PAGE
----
Imagine a relaxing bar or lounge space, rather like the business class lounge in an airport – but staffed entirely by robots. As you enter, you are greeted by name by the robot receptionist, who remembers your preference for sitting by the window in a non-smoking area. You are guided to your table by a robot steward, leaving you to discuss the range of available wines in detail with the robot sommelier, an expert in South American reds in particular. You might order from the robot bartender, or sit back and relax whilst the low-flying drones deliver your drinks to the table.
This the Robot Lounge, planned to open in a major Asia metropolis some time in 2016, providing us with a taste of the future and a chance to interact and get comfortable with robots.
Because robots have something of an image problem. The very word has negative connotations, conjuring up visions of cold machines replacing humans and stealing their jobs, emotionless Hollywood-style enforcers or merciless military drones. We tend to forget just how much we have benefited from those invisible robots behind the mass automatized production that has changed our world so fundamentally, bringing us mobile phones, televisions, cars, planes – all the toys we love and couldn’t imagine living without.
Now robots are moving out from behind the closed walls of the distant factory floor and into our living spaces, bringing us into direct contact with each other on a much more regular basis. Maturing technologies, microprocessors driving core functionality into ever smaller spaces, falling costs and the convergence of engineering, business and science interests have brought robotics to the edge of large-scale commercial viability.
And as robots become both more sophisticated and more affordable, managing our environment, performing tasks and vying for space to make our lives easier and more pleasant, we need to learn how to interact with them on an emotional, intellectual and practical level. This is the idea behind the Robot Lounge – and behind Roboy, the poster boy and messenger for a new breed of interactive robot.
What makes Roboy so special is the intelligence in his tendons and muscles, not just in his articulations, which allows him to mirror humans through natural movements and facial expressions. Roboy demonstrates simultaneously the advances and limitations of cutting-edge robotics: he is not a multi-functional humanoid robot doing all the housework for us, but an example of how pleasant, interesting and beneficial interactions with robots can be. He signposts future possibilities, dependent on development and investment patterns, but he’s also one of the first of his kind most people who meet him have ever touched or experienced.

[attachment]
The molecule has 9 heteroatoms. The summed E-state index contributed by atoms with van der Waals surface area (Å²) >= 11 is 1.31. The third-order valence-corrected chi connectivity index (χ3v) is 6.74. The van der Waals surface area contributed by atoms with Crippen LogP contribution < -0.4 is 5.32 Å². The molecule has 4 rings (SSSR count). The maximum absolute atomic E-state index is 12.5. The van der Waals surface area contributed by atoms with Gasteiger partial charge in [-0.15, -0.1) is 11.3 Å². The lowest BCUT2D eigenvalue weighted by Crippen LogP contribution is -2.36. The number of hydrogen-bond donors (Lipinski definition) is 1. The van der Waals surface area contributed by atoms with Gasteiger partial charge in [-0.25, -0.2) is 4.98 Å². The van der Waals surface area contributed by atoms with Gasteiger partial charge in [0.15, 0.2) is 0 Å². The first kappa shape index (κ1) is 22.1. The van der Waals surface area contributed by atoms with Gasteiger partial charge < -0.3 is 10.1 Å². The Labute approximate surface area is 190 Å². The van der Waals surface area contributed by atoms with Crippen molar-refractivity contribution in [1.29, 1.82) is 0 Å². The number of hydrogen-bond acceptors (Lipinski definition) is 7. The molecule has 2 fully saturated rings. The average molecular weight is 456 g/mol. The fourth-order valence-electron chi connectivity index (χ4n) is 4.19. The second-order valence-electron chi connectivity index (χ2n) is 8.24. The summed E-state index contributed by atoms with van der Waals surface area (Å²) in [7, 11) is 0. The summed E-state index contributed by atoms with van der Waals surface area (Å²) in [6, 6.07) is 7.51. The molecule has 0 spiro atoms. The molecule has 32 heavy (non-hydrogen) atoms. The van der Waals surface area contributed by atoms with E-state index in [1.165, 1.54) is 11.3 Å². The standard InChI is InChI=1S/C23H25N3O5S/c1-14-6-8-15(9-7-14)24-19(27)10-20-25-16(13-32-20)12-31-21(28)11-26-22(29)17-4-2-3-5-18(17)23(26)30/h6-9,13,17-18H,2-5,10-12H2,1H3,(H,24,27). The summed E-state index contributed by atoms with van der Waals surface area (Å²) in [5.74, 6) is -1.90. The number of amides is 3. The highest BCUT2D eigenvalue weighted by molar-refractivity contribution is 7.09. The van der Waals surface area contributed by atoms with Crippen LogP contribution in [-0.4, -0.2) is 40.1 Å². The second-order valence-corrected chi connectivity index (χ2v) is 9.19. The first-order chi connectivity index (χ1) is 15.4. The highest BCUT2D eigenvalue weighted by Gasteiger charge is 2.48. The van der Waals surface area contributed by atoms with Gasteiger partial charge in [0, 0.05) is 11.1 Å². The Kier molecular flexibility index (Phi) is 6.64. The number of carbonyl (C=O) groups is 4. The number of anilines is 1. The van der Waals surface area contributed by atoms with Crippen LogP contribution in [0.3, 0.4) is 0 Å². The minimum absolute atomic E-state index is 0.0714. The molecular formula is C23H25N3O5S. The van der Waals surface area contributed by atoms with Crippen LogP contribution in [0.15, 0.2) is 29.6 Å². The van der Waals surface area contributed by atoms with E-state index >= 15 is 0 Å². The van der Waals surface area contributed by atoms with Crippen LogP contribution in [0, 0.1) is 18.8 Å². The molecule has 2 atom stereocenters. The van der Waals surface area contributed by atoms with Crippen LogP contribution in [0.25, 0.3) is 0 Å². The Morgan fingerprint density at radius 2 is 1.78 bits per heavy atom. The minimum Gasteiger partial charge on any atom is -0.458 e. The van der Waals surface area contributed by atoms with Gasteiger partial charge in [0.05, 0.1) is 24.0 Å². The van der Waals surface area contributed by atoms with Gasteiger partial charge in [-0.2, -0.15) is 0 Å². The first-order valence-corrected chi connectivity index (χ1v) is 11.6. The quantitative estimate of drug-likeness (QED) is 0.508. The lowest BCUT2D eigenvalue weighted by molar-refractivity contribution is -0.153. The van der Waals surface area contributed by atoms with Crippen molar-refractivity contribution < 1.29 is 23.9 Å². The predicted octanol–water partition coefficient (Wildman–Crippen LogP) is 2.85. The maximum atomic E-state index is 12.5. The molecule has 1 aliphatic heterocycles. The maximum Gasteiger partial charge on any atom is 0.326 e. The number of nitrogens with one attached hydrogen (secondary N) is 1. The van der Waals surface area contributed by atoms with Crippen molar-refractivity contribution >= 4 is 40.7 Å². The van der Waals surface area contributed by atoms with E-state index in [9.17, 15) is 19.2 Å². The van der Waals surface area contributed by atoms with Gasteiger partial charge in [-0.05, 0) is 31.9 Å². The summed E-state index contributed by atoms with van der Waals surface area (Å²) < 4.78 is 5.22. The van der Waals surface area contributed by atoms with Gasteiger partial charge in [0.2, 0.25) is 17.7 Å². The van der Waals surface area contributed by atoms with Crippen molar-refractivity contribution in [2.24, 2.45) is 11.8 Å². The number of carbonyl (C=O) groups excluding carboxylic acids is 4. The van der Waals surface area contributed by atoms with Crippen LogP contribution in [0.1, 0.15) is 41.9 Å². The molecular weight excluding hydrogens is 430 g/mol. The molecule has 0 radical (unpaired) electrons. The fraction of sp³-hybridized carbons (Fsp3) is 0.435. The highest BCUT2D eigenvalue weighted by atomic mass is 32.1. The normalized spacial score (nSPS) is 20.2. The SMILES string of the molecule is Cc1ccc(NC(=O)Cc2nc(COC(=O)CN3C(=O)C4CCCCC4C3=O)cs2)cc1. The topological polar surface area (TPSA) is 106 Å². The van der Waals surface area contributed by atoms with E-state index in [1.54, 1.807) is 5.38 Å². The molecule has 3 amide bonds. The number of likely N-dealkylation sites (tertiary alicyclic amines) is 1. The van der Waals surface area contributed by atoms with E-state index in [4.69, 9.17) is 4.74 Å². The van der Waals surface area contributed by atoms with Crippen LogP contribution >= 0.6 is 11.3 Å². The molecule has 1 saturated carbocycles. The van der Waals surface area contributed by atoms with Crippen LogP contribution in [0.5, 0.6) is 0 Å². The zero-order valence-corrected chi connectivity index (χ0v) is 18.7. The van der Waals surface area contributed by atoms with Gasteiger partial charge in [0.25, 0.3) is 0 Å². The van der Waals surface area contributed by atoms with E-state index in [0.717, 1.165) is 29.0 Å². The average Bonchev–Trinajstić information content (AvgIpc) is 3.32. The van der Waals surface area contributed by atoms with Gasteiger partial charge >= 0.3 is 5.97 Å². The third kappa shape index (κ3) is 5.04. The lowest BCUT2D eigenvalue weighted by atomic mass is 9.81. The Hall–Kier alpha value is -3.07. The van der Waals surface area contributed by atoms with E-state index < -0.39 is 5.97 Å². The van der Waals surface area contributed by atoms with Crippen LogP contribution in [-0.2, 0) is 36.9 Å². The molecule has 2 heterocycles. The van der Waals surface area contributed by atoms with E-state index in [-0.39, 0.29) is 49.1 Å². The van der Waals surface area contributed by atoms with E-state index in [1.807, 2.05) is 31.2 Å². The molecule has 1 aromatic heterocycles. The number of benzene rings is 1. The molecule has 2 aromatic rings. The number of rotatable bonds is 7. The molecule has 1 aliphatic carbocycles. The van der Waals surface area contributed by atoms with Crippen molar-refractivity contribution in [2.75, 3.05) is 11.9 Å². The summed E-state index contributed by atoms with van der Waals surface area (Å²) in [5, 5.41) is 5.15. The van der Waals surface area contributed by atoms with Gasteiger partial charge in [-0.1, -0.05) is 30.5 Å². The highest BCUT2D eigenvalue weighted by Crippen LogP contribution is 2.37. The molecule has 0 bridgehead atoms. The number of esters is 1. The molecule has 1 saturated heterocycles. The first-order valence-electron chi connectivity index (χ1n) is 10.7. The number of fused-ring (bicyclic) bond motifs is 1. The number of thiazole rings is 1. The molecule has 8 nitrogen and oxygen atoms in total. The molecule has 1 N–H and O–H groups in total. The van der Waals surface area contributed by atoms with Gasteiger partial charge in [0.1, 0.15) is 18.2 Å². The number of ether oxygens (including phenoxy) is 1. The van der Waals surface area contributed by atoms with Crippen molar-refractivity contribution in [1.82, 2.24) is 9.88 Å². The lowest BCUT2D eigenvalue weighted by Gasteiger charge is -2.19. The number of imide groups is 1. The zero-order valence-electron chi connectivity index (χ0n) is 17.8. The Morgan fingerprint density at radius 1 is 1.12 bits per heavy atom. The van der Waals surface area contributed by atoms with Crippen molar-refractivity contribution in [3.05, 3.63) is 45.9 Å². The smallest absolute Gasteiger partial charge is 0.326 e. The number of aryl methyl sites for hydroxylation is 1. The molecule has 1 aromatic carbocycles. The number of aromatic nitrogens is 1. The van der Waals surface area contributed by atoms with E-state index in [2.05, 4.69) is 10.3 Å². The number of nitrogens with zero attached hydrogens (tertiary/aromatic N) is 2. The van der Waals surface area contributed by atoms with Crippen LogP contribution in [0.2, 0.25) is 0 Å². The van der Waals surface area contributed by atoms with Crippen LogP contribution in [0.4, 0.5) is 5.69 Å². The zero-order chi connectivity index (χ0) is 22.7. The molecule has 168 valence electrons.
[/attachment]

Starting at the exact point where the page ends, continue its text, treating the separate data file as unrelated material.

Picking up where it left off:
It’s time to change that sometimes negative perception of robots, to understand better how we can interact with them and how they will influence our future. Both Roboy and the Robot Lounge aim to test current hypotheses of the future, allowing us to actively participate through our emotional and intellectual experiences and feedback. We can engage in their design, rather than acting merely as passive consumers; through deep learning and pattern learning methods, we can help to shape the next generation of robots.
These robots will improve our lives through emotional exchange, through happiness and interaction rather than merely cleaning or cooking for us. If that sounds strange, consider how we currently get happy staring into the small screens in our hands all day, or driving our cars. Robots are in some ways just another machine, albeit with a higher degree of autonomy than the phone, which is only mobile as a parasite in our pockets, and with much more sophisticated, higher-quality interaction.
Robots extend our ongoing emotional engagement with machines. It’s been demonstrated that a human experiences real pain at a neurologically-measurable level when his or her new car, for example, is scratched. The hugely personal relationship we have with our mobile phones – accompanying our every waking moment, source of information, communication, entertainment, even identity – shows just how much we both depend on and invest in machines.
On the one hand, robots are simply more complicated bits of technology, bigger machines, machines with tremendous potential to change our daily lives and make us happier, but on the other, there is a fundamentally new quality to them because they are physical systems moving – to some extent autonomously – in the real world. It’s vital that governments, private sector companies and individuals understand their potential. To foster and fund technological developments in artificial intelligence. But also to interact with robots, and use that experience to actively engage in shaping the future.
Which is why I am looking forward to speaking to public and private sectors from across the global ICT community at the Leadership Summit on the Future at ITU Telecom World 2014 – and introducing them to Roboy, of course.